[vc_row][vc_column][vc_column_text]When I go somewhere I decide what to see and do based on what I can eat. A lot of times I have a good idea of what the local specialties are but sometimes I’m thrown a curve ball but that’s what makes culinary travel so exciting. The only thing I knew about Portuguese food was there was a lot of pork and there’s a delicious cupcake/custard “thing” called pasteis de nata.
My normal planning includes mapping out where the best food is but with no time before this trip, I’d have to rely on instincts. In order to find what to eat in Lisbon and the surrounding areas I signed us up for a food tour and an all day tour of the area. I also made use of the resources at our hostel to tell us where they liked to eat.
Our first day we arrived in the early afternoon from Cascais and our room wasn’t ready. We asked about great food in the general area and were immediately sold when “there’s a great Mexican restaurant a few blocks away,” came out as a suggestion. We’ll take Mexican every time! The walk really was very short and as soon as we walked in we were seated by the hostess, given a table as well as some chips, a pepper salsa of sorts and menus. Huge smiles spread across our faces at the prospect of having an entire menu of Mexican food choices. This is truly one of the things we miss the most living in Morocco.
I ordered flautas and MarocBaba had fajitas- we were both really happy with our food, and only wished we had room to eat more! If you’re visiting Portugal you should know that bread and some other starters are automatically put on the table. If you eat it, you’re charged for them – if not no charge. We weren’t sure if the tortilla chips were in the same category until the bill came (they were). It was fine because we enjoyed it but we probably wouldn’t have ordered them on their own. Our meal with soft drinks came to about 28 Euros.
During our time in Lisbon we stayed at The Lost Inn, dubbed a hostel but really much more like a home/hotel. This was our first time staying in a hostel and truth be told, I was nervous. I’ve read plenty to know what the typical hostel is like and I knew we were past that. But, I was so pleasantly surprised by our stay. Every night they have a churizo and sangria offering for guests and one night when we were there Manuela, the amazing PR/social media star offered to make a Mozambique style curry. I had asked for her suggestions where we could eat Portuguese/Angolan/Brazilian/Cote d’Ivorian food (all ex-colonies of Portugal) and she enthusiastically offered to make this meal as she was born and raised in Mozambique. We shared this amazing meal with some of the other hostel guests and had a wonderful conversation to boot. Really wonderful. I attribute this great vibe – something we experienced during our entire stay – to the stellar staff and hands-on owners who make the hostel what it is. This isn’t just a job, they’re not looking to turn over as many rooms as they can. They’re here every day welcoming guests, sharing their city, and wanting to form connections. A truly unique experience!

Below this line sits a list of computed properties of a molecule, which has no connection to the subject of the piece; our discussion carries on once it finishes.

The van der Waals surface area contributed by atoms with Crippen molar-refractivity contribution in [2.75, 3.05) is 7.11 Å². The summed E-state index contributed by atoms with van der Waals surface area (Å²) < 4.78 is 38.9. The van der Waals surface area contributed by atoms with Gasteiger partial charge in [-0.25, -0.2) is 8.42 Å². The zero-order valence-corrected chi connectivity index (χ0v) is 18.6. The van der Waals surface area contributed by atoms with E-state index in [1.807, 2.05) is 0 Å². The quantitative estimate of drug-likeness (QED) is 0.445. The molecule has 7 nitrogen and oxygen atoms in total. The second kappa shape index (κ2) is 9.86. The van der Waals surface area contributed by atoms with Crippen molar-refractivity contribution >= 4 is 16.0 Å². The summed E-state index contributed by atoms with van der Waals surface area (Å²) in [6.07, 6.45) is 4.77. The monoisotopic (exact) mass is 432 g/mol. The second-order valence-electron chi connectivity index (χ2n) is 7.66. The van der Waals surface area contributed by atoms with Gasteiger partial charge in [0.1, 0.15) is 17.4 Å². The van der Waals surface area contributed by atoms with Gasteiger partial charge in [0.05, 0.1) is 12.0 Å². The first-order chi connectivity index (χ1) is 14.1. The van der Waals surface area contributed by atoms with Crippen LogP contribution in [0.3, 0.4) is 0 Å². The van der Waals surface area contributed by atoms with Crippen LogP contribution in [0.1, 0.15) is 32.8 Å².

After reading some great reviews of the We Hate Tourism tours in Portugal I decided I’d book with them. They were offering a great promotion that allowed us to do the dinner tour and then get the full day tour for 1/2 price. In! We did the food tour first, meeting our guide near the hostel at 5pm. To start we picked up some drinks and headed to one of the many lookout points in Lisbon. We pulled up some grass and talked a bit about the history of the city, it’s current situation and a bit on the political and economic conditions. From here we hopped in the sweet van (you can see it above) one of the “undercover” vehicles the company uses. No, this isn’t your average tour! We then went to see the graffiti wall of Lisbon. Not so long ago there was no prohibition on graffiti in the city, so you’ll see some really amazing creations all over (and some that leave room for improvement).